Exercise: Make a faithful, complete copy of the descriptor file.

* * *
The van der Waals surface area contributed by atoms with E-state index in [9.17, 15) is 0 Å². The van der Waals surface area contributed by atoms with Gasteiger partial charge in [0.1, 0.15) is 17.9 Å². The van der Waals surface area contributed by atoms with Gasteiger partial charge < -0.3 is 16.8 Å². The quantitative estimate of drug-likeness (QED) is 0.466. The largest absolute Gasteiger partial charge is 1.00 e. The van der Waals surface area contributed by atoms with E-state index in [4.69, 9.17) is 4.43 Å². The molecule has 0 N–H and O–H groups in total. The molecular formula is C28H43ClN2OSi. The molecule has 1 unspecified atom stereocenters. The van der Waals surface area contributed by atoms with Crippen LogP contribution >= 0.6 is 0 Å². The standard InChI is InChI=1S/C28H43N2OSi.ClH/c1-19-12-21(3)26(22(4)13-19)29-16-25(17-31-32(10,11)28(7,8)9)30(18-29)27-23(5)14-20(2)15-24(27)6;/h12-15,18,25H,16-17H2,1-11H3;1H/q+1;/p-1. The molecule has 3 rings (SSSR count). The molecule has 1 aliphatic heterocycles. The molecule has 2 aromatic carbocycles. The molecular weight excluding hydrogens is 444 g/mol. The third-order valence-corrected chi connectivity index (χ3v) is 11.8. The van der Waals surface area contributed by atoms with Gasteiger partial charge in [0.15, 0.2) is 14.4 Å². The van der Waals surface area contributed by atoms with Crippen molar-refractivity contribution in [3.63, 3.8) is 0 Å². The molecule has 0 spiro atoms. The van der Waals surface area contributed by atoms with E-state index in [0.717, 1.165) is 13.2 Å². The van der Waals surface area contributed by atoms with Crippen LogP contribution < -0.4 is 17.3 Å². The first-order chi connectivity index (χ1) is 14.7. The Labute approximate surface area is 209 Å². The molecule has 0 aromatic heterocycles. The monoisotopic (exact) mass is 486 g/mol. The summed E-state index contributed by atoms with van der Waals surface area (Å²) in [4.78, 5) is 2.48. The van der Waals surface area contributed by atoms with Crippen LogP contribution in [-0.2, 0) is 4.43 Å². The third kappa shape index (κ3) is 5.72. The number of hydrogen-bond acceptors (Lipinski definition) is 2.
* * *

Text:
The van der Waals surface area contributed by atoms with E-state index in [9.17, 15) is 0 Å². The van der Waals surface area contributed by atoms with Gasteiger partial charge in [0.1, 0.15) is 17.9 Å². The van der Waals surface area contributed by atoms with Gasteiger partial charge < -0.3 is 16.8 Å². The quantitative estimate of drug-likeness (QED) is 0.466. The largest absolute Gasteiger partial charge is 1.00 e. The van der Waals surface area contributed by atoms with E-state index in [4.69, 9.17) is 4.43 Å². The molecule has 0 N–H and O–H groups in total. The molecular formula is C28H43ClN2OSi. The molecule has 1 unspecified atom stereocenters. The van der Waals surface area contributed by atoms with Crippen LogP contribution >= 0.6 is 0 Å². The standard InChI is InChI=1S/C28H43N2OSi.ClH/c1-19-12-21(3)26(22(4)13-19)29-16-25(17-31-32(10,11)28(7,8)9)30(18-29)27-23(5)14-20(2)15-24(27)6;/h12-15,18,25H,16-17H2,1-11H3;1H/q+1;/p-1. The molecule has 3 rings (SSSR count). The molecule has 1 aliphatic heterocycles. The molecule has 2 aromatic carbocycles. The molecular weight excluding hydrogens is 444 g/mol. The third-order valence-corrected chi connectivity index (χ3v) is 11.8. The van der Waals surface area contributed by atoms with Gasteiger partial charge in [0.15, 0.2) is 14.4 Å². The van der Waals surface area contributed by atoms with Crippen molar-refractivity contribution in [3.63, 3.8) is 0 Å². The molecule has 0 spiro atoms. The van der Waals surface area contributed by atoms with E-state index in [0.717, 1.165) is 13.2 Å². The van der Waals surface area contributed by atoms with Crippen LogP contribution < -0.4 is 17.3 Å². The first-order chi connectivity index (χ1) is 14.7. The Labute approximate surface area is 209 Å². The molecule has 0 aromatic heterocycles. The monoisotopic (exact) mass is 486 g/mol. The summed E-state index contributed by atoms with van der Waals surface area (Å²) in [4.78, 5) is 2.48. The van der Waals surface area contributed by atoms with Crippen LogP contribution in [-0.2, 0) is 4.43 Å². The third kappa shape index (κ3) is 5.72. The number of hydrogen-bond acceptors (Lipinski definition) is 2.